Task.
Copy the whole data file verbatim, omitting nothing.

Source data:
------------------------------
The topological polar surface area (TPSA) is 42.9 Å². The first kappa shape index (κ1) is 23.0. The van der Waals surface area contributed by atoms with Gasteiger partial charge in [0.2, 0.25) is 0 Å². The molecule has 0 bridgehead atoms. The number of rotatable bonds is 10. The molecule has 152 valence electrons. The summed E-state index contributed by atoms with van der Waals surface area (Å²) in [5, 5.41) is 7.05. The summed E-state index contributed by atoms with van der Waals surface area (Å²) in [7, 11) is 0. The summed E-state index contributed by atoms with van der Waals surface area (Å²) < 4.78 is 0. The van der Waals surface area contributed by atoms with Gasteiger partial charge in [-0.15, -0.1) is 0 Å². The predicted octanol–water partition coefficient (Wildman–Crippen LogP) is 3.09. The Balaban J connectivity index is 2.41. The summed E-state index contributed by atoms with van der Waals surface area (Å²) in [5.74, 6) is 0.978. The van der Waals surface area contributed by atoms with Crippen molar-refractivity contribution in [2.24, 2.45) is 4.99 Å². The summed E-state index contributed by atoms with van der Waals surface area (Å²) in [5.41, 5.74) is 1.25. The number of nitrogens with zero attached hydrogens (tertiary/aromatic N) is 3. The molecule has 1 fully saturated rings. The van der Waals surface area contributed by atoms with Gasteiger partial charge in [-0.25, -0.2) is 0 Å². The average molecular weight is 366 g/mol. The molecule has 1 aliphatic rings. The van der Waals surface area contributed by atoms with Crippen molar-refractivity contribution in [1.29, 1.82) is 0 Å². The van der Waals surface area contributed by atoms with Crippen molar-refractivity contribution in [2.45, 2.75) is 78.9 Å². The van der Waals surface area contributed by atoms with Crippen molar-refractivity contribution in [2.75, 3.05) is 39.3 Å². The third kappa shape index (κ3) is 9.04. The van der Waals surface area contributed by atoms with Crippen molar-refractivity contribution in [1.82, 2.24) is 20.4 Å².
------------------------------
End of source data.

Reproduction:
The topological polar surface area (TPSA) is 42.9 Å². The first kappa shape index (κ1) is 23.0. The van der Waals surface area contributed by atoms with Gasteiger partial charge in [0.2, 0.25) is 0 Å². The molecule has 0 bridgehead atoms. The number of rotatable bonds is 10. The molecule has 152 valence electrons. The summed E-state index contributed by atoms with van der Waals surface area (Å²) in [5, 5.41) is 7.05. The summed E-state index contributed by atoms with van der Waals surface area (Å²) in [7, 11) is 0. The summed E-state index contributed by atoms with van der Waals surface area (Å²) < 4.78 is 0. The van der Waals surface area contributed by atoms with Gasteiger partial charge in [-0.15, -0.1) is 0 Å². The predicted octanol–water partition coefficient (Wildman–Crippen LogP) is 3.09. The Balaban J connectivity index is 2.41. The summed E-state index contributed by atoms with van der Waals surface area (Å²) in [5.74, 6) is 0.978. The van der Waals surface area contributed by atoms with Crippen molar-refractivity contribution in [2.24, 2.45) is 4.99 Å². The summed E-state index contributed by atoms with van der Waals surface area (Å²) in [5.41, 5.74) is 1.25. The number of nitrogens with zero attached hydrogens (tertiary/aromatic N) is 3. The molecule has 1 fully saturated rings. The van der Waals surface area contributed by atoms with Gasteiger partial charge in [-0.25, -0.2) is 0 Å². The average molecular weight is 366 g/mol. The molecule has 1 aliphatic rings. The van der Waals surface area contributed by atoms with Crippen molar-refractivity contribution in [1.29, 1.82) is 0 Å². The van der Waals surface area contributed by atoms with Crippen molar-refractivity contribution in [2.45, 2.75) is 78.9 Å². The van der Waals surface area contributed by atoms with Crippen molar-refractivity contribution in [2.75, 3.05) is 39.3 Å². The third kappa shape index (κ3) is 9.04. The van der Waals surface area contributed by atoms with Crippen molar-refractivity contribution in [1.82, 2.24) is 20.4 Å².